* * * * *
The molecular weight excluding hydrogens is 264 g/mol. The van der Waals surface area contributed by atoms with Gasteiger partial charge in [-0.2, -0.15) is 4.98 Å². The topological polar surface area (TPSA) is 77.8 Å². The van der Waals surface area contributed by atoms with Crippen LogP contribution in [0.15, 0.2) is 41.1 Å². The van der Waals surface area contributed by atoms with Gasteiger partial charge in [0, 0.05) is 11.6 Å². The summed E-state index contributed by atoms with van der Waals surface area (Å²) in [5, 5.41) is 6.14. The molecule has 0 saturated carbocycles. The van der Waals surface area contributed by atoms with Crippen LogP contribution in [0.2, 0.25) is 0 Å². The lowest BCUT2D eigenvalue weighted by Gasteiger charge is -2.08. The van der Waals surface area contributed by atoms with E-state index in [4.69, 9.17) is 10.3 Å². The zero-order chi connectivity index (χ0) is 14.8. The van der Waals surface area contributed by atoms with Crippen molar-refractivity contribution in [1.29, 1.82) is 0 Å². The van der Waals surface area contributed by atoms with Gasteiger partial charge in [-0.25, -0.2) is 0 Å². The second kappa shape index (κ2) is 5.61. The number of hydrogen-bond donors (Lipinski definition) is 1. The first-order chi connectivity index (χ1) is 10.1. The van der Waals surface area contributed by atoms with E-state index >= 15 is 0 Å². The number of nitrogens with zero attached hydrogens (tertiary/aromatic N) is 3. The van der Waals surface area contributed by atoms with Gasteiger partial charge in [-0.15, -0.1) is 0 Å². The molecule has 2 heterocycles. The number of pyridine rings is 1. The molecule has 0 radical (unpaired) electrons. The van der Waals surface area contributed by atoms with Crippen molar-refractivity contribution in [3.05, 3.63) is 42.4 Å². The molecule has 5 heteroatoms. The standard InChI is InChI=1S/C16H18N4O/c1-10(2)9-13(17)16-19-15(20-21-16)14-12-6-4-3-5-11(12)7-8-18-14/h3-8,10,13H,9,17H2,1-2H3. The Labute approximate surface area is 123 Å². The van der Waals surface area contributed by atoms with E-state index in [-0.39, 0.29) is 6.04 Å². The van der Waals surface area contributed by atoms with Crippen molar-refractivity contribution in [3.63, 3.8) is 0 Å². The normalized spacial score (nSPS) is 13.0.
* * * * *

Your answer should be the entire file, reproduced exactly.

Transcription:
The molecular weight excluding hydrogens is 264 g/mol. The van der Waals surface area contributed by atoms with Gasteiger partial charge in [-0.2, -0.15) is 4.98 Å². The topological polar surface area (TPSA) is 77.8 Å². The van der Waals surface area contributed by atoms with Crippen LogP contribution in [0.15, 0.2) is 41.1 Å². The van der Waals surface area contributed by atoms with Gasteiger partial charge in [0, 0.05) is 11.6 Å². The summed E-state index contributed by atoms with van der Waals surface area (Å²) in [5, 5.41) is 6.14. The molecule has 0 saturated carbocycles. The van der Waals surface area contributed by atoms with Crippen LogP contribution in [0.2, 0.25) is 0 Å². The lowest BCUT2D eigenvalue weighted by Gasteiger charge is -2.08. The van der Waals surface area contributed by atoms with E-state index in [4.69, 9.17) is 10.3 Å². The zero-order chi connectivity index (χ0) is 14.8. The van der Waals surface area contributed by atoms with Crippen molar-refractivity contribution in [1.29, 1.82) is 0 Å². The van der Waals surface area contributed by atoms with Gasteiger partial charge in [-0.25, -0.2) is 0 Å². The second kappa shape index (κ2) is 5.61. The number of hydrogen-bond donors (Lipinski definition) is 1. The first-order chi connectivity index (χ1) is 10.1. The van der Waals surface area contributed by atoms with E-state index >= 15 is 0 Å². The number of nitrogens with zero attached hydrogens (tertiary/aromatic N) is 3. The van der Waals surface area contributed by atoms with Gasteiger partial charge in [-0.15, -0.1) is 0 Å². The molecule has 2 heterocycles. The number of pyridine rings is 1. The molecule has 0 radical (unpaired) electrons. The van der Waals surface area contributed by atoms with Crippen molar-refractivity contribution in [3.05, 3.63) is 42.4 Å². The molecule has 5 heteroatoms. The standard InChI is InChI=1S/C16H18N4O/c1-10(2)9-13(17)16-19-15(20-21-16)14-12-6-4-3-5-11(12)7-8-18-14/h3-8,10,13H,9,17H2,1-2H3. The Labute approximate surface area is 123 Å². The van der Waals surface area contributed by atoms with E-state index in [-0.39, 0.29) is 6.04 Å². The van der Waals surface area contributed by atoms with Crippen molar-refractivity contribution in [3.63, 3.8) is 0 Å². The normalized spacial score (nSPS) is 13.0.